There is no better time than summer break to spend some quality time in the kitchen with your kids. Despite all the learning our children do when they are off at school, a few things they are not being taught are some pretty important household duties like cooking, cleaning, and laundry – just to name a few. In Michael Pollan’s newest book, Cooked, he said himself that,
That’s a pretty strong statement – don’t you think? I personally want cooking to be second nature to my girls when it is time for me to send them off into the world, which means I need them to start learning these skills now! It’s no secret that getting your kids in the kitchen – even starting as young as 1 or 2 years old – can lead to many benefits like increased confidence, more adventurous eaters, and quality time together. But it’s also of course no secret that it’s more work for mom and dad to slow down the cooking pace and deal with more of a mess in the process, but I can assure you that it is totally worth it in the end. It does not need to be an every day occurrence even cooking with your little one only once every week or two will go a long way!
So it’s time for you to schedule a little cooking project with your kid(s) – no matter their age. From toddlers who stir pancake batter to kindergartners who can cook scrambled eggs on the stove (supervised of course) to 8-year-olds who follow and make entire recipes by themselves (we’ve just recently reached this milestone with our oldest daughter), the moral of the story is “better late than never.” So get in there and get cooking together!
Here are my top 10 recipes for sharing the cooking duties with your kids (click the name for the full recipe):
1Whole-Wheat Pancakes and Waffles
Classic choice for involving kids, right? Well this is a great place to start for a reason. Let little ones stir the batter, 5 and 6 year-olds can man the waffle iron, and 7 and 8-year-olds can flip the pancakes on the stove. Everyone can help measure out ingredients :)
If chocolate is involved – who wouldn’t be game? This is a great recipe for teaching your little ones how liquids should be measured in a glass measuring cup with a spout and dry ingredients in cups that can be leveled off.
The great thing about tacos – either in the shell or over lettuce – is that there is a job for everyone. Someone grates the cheese, someone washes the lettuce, someone measures out the spices, someone cooks the meat, and then – voila! – you have dinner. And if you are lucky maybe your reluctant picky eaters will eat a piece of lettuce or two if it is mixed in with some yummy taco meat.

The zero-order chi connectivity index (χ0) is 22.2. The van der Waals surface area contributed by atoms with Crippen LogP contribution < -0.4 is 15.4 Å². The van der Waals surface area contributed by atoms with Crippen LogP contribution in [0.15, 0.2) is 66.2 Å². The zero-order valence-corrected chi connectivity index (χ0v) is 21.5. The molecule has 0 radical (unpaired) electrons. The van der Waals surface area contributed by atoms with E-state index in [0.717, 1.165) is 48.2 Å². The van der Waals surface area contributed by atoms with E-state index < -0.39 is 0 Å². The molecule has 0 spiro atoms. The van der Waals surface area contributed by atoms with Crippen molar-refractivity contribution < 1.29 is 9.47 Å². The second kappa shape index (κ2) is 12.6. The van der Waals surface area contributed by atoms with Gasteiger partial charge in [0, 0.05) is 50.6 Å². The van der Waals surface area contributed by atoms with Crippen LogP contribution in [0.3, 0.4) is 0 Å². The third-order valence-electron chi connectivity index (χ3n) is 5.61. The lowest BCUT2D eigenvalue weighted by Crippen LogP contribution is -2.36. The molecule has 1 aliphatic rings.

4Individual Whole-Wheat Pizzas
Yes, this is another classic one, but again – for a reason! Forget your old pizza routine and make this whole-grain dough together from scratch. Then come dinner time, divide up the dough so each person can roll out their own personal-sized pizza, and even put on their own toppings. Put plenty of healthy topping choices to choose from – like bell peppers and pesto - in little bowls.
5Peanut Butter and Jelly Smoothie
This recipe is a fun one because it’s hard to mess up. Even if you put a little too much of this or not enough of that it will probably still taste great. And little hands can peel the bananas for you and throw a bunch of spinach in the blender and push the button, of course!
6Whole-Grain Zucchini Bread (or muffins)
This recipe is a great one for teaching kids how to find and use the right measuring spoon/cup. Don’t just hand them the 1/2 teaspoon – ask them to find it! And, with a little guidance, older kids can also help you grate the zucchini as well.
Who said biscuits had to be round? The fun part about this recipe is cutting the biscuits into different shapes before putting them in the oven. So get out your “cookie cutters” and go to town.
Okay, so there is no recipe link for scrambled eggs. You just crack a few eggs – great job for 3 and 4-year-olds – and whisk them together with a splash of milk and some salt and pepper. Let older kids melt the butter in the pan and stir the eggs until they are cooked all the way through (supervised of course). This dish is a very rewarding one and good for little ones without a lot of patience!
9Homemade Ranch Dip
It’s no secret that most kids like to dip their food into somethingso imagine their surprise when you help them make their very own flavored dip for veggies and whole-grain pretzels. And trust me this one is easy peasy.
10Banana Ice Cream
Did you know you could make ice cream out of just straight-up frozen bananas? Yep, it’s true and you don’t need a special appliance to do it – just in your own blender! This is one where you do need to plan ahead though because the bananas need to be frozen in advance. Feel free to try different variations like peanut butter or chocolate – yum!
What are your favorite “real food” dishes to cook with your kids? Please share (including links) in the comments. And I have one more cute picture of my oldest daughter to share with you . Happy cooking!
100 Days of Real Food
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